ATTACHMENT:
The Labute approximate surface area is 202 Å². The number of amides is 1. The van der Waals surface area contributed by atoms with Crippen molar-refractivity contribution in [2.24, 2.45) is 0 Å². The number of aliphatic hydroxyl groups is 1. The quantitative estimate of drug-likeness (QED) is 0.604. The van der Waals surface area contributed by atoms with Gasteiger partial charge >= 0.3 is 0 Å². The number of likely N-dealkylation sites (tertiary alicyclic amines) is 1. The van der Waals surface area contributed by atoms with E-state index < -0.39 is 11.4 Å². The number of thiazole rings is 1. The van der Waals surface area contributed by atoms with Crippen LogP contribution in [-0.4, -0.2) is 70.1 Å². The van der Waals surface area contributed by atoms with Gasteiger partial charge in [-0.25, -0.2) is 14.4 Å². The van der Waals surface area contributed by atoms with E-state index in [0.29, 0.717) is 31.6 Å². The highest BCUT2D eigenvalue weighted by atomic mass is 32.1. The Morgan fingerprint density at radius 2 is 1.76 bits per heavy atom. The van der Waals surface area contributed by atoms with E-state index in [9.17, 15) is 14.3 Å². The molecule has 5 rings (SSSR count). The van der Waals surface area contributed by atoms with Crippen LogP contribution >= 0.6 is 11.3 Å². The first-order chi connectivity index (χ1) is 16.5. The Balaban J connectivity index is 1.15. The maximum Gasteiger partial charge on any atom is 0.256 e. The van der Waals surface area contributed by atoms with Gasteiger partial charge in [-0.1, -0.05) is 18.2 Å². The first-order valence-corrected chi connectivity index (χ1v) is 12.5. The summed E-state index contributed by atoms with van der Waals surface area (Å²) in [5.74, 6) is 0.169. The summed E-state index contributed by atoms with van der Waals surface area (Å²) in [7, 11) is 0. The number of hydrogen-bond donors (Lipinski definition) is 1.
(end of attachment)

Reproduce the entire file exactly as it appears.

The Labute approximate surface area is 202 Å². The number of amides is 1. The van der Waals surface area contributed by atoms with Crippen molar-refractivity contribution in [2.24, 2.45) is 0 Å². The number of aliphatic hydroxyl groups is 1. The quantitative estimate of drug-likeness (QED) is 0.604. The van der Waals surface area contributed by atoms with Gasteiger partial charge >= 0.3 is 0 Å². The number of likely N-dealkylation sites (tertiary alicyclic amines) is 1. The van der Waals surface area contributed by atoms with E-state index < -0.39 is 11.4 Å². The number of thiazole rings is 1. The van der Waals surface area contributed by atoms with Crippen LogP contribution in [-0.4, -0.2) is 70.1 Å². The van der Waals surface area contributed by atoms with Gasteiger partial charge in [-0.25, -0.2) is 14.4 Å². The van der Waals surface area contributed by atoms with E-state index in [0.29, 0.717) is 31.6 Å². The highest BCUT2D eigenvalue weighted by atomic mass is 32.1. The Morgan fingerprint density at radius 2 is 1.76 bits per heavy atom. The van der Waals surface area contributed by atoms with E-state index in [9.17, 15) is 14.3 Å². The molecule has 5 rings (SSSR count). The van der Waals surface area contributed by atoms with Crippen LogP contribution >= 0.6 is 11.3 Å². The first-order chi connectivity index (χ1) is 16.5. The Balaban J connectivity index is 1.15. The maximum Gasteiger partial charge on any atom is 0.256 e. The van der Waals surface area contributed by atoms with Gasteiger partial charge in [-0.1, -0.05) is 18.2 Å². The first-order valence-corrected chi connectivity index (χ1v) is 12.5. The summed E-state index contributed by atoms with van der Waals surface area (Å²) in [5.74, 6) is 0.169. The summed E-state index contributed by atoms with van der Waals surface area (Å²) in [7, 11) is 0. The number of hydrogen-bond donors (Lipinski definition) is 1.